“Petitioners contend, however, that even if Proposition 8 does not affect the governmental plan or framework established by the state Constitution, the measure nonetheless should be considered to be a revision because it conflicts with an assertedly fundamental constitutional principle that protects a minority group from having its constitutional rights diminished in any respect by majority vote. Petitioners, however, cannot point to any authority supporting their claim that under the California Constitution, a constitutional amendment — proposed and adopted by a majority of voters through the initiative process — cannot diminish in any respect the content of a state constitutional right as that right has been interpreted in a judicial decision.”
“Contrary to petitioners’ assertion, Proposition 8 does not entirely repeal or abrogate the aspect of a same-sex couple’s state constitutional right of privacy and due process that was analyzed in the majority opinion in the Marriage Cases — that is, the constitutional right of same-sex couples to “choose one’s life partner and enter with that person into a committed, officially recognized, and protected family relationship that enjoys all of the constitutionally based incidents of marriage”
WE’RE “SEPARATE BUT EQUAL’ FOLKS! ISN’T THAT JUST SWELL?
“We shall discuss the majority opinion in the Marriage Cases in greater detail below in analyzing the scope and effect of Proposition 8 (see, post, at pp. 24-43), but at this juncture it is sufficient simply to point out that the majority concluded that (1) the constitutional “right to marry,” as embodied in the privacy and due process provisions of the California Constitution, is distinct from, and encompasses a much broader set of core elements than, the right to have one’s official family relationship designated as “marriage,” (2) same-sex couples, as well as opposite-sex couples, enjoy the full protection of, and all of the rights encompassed by, the state constitutional rights of privacy and due process, (3) statutes that treat persons differently on the basis of their sexual orientation, like statutes that accord differential treatment on the basis of race or gender, are constitutionally suspect and subject to “strict scrutiny” under the California equal protection clause, and (4) by affording access to the designation of “marriage” to opposite-sex couples but denying that access to same-sex couples, the California statutes limiting marriage to the union of a man and a woman impinged upon same-sex couples’ state constitutional rights of privacy and due process and violated such couples’ right to the equal protection of the laws as guaranteed by the state Constitution.”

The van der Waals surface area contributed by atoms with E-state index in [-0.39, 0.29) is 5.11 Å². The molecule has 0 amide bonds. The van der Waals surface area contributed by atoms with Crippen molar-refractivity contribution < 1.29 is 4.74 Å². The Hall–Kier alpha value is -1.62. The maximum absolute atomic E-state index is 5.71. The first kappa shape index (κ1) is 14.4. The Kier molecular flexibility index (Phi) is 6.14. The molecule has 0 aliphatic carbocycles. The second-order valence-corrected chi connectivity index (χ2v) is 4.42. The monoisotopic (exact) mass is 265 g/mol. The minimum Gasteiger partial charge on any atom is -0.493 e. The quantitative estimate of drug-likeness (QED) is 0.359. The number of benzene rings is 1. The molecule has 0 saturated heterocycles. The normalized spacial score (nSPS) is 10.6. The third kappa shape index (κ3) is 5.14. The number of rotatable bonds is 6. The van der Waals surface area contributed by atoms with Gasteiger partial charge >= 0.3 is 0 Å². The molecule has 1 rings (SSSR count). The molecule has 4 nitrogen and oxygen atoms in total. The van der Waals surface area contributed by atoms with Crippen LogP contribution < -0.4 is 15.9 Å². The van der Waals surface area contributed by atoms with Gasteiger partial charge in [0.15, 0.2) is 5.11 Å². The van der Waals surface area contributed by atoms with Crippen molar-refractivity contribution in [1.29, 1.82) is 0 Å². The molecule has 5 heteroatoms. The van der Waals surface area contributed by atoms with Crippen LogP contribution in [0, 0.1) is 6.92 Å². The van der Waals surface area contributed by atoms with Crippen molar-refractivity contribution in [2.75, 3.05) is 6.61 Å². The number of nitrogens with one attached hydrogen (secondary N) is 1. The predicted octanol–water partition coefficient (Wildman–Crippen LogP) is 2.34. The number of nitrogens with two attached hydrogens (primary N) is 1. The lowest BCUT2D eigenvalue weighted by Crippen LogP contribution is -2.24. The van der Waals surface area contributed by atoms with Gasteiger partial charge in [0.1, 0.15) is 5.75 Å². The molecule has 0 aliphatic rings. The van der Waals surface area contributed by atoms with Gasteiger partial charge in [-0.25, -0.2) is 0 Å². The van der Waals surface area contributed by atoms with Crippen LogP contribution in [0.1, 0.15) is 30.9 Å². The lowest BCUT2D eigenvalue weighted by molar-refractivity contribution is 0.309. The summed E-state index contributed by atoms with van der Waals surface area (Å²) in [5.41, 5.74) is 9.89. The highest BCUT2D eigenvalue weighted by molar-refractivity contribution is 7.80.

We then get a review of previous cases leading up to last year’s granting of Marriage Equality by the California Supremes.
“The majority opinion further concluded that to remedy these constitutional violations, the California marriage statutes should be interpreted to grant both opposite-sex and same-sex couples access to the designation of marriage and to the rights inherent in that institution.
Disagreeing with these conclusions, Justice Baxter, in a concurring and dissenting opinion joined by Justice Chin, argued that the acceptance of same-sex marriage should be determined through the political process, and not by this court. By relegating to itself the authority to alter and recast the traditional definition of marriage, these justices urged, the majority had violated the separation of powers among the three branches of government.”
Which was a surprise.
But the fact that the court has now by letting Prop 8 stand, in effect reversing itself, should come as no surprise either.
“In specific response to the majority’s analysis, Justices Baxter and Chin asserted that (1) it was unnecessary to decide whether same-sex couples had a fundamental state constitutional right to form legal unions with the substantive rights and benefits of marriage, because the Domestic Partner Rights and Responsibilities Act of 2003 (Domestic Partner Act), adopted by the Legislature, already grants to those couples all of these substantive rights the state can provide; (2) because marriage universally has been defined and understood as a formal relationship between a man and a woman, the California Constitution could not be construed to afford same-sex couples a fundamental “right to marry” that requires official use of the name “marriage” for same-sex legal unions; and (3) use of the common term “marriage” for same-sex and opposite-sex legal unions was not required by the state Constitution’s equal protection clause.”